We are straying into sentencing and so on, which does not come under my Department. Much of what has been spoken about today involves me talking to colleagues in the Department for Levelling Up, Housing and Communities and so on. However, I will take away those questions, because I think it is right that the fine should fit the crime. Those discussions are ongoing.
We are looking to improve the environmental quality of all our communities. We have more ambitious plans, such as introducing the deposit return scheme to ensure that billions more drink bottles and cans are safely returned and recycled, and to ensure that the recyclate coming from that is of a better quality, so that it can enter a circular economy. I fully agree that that is what we should be aiming for. As I say, we have spoken to National Highways to tackle the scourge of roadside litter, and to the Ministry of Justice to support the community payback schemes that have been so fantastic at cleaning up some of our communities. We also want to explore what more can be done on sentencing for more serious waste-related crimes.
As part of wider reforms, extended producer responsibility will move the cost of the disposal of packaging in street bins from local taxpayers and residents on to the producer. I am sure that that strikes us all as fairer. These measures will have an enormous impact on plastic and other litter that we see on our streets, in our and in our waterways. To support innovative local action, in 2012 we commissioned the Waste and Resources Action Programme to administer the fly-tipping intervention grant scheme on our behalf. That was the grant of £450,000, which many Members mentioned, to enable a number of councils to implement a range of measures to tackle fly-tipping. Projects being funded include a combination of artificial intelligence and APNR cameras in Buckingham, the trial of “No bags on the street” in Newham, CCTV enforcement in Durham, and directing offenders to a digital education tool. I am pleased to say that we are looking to extend that grant, and I will be giving more details. It has been very popular, and many councils wish they could have availed themselves of it.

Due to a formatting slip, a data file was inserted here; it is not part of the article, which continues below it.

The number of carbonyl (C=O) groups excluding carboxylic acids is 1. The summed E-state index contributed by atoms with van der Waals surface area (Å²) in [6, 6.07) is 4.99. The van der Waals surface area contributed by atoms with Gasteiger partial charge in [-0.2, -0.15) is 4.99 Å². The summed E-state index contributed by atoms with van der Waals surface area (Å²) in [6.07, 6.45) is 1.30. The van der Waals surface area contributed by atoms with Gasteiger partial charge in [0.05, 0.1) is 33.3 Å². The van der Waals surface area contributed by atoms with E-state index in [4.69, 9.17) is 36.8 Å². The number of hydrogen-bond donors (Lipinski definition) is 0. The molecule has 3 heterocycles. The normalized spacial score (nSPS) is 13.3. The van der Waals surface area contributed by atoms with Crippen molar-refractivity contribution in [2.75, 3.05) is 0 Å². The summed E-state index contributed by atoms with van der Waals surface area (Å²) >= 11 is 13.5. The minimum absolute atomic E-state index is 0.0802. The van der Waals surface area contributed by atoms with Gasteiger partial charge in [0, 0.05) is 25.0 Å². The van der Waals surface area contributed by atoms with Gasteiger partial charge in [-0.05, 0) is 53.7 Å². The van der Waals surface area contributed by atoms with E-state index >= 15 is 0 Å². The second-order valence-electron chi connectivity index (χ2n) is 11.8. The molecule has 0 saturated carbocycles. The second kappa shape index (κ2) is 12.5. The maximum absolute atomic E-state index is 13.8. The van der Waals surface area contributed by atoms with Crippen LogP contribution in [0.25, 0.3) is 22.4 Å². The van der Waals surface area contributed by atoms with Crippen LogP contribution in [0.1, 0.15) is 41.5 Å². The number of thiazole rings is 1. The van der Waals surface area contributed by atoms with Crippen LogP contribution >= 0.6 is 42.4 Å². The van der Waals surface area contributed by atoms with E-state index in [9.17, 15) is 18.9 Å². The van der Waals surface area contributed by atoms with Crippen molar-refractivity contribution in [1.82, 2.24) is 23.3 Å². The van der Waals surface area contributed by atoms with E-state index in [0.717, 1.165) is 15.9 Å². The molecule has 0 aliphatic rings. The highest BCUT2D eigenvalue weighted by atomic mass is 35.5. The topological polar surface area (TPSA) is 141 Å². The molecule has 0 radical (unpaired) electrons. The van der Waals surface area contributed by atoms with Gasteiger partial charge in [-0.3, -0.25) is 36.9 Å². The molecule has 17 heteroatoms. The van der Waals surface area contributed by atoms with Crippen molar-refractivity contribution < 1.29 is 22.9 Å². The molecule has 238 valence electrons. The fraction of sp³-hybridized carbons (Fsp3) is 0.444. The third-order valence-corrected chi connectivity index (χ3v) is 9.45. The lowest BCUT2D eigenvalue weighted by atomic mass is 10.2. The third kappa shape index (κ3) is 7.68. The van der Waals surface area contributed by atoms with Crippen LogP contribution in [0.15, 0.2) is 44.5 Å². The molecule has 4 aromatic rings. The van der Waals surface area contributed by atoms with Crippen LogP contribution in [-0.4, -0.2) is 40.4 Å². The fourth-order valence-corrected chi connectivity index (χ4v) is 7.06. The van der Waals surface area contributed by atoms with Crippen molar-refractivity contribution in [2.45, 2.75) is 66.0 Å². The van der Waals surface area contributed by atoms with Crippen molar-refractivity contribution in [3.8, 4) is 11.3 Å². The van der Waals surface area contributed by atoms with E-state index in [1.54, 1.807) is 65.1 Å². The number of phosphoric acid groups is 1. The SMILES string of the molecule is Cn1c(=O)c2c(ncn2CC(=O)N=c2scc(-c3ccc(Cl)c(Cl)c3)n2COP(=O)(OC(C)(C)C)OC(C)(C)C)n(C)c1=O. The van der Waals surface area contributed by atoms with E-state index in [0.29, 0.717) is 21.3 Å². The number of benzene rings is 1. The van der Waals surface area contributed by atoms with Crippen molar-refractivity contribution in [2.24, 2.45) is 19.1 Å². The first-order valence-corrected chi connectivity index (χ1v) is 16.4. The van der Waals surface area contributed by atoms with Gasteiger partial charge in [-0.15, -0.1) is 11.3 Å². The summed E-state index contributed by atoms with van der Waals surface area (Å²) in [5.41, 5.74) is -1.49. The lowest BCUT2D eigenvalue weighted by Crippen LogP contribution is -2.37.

We also recognise the importance of local residents being able to dispose of rubbish in a responsible, simple way. We are working with councils on legislative powers to bring in consistent collections to make the system easier. We are consulting on preventing charges for DIY waste because, as many Members have said, that is a problem that blights neighbourhoods. We are also seeking views on household waste recycling centres because, again, some behaviours have changed over the past two years with the covid pandemic. As we have seen, that has led to a rise in some of the behaviours that we want to drum down on.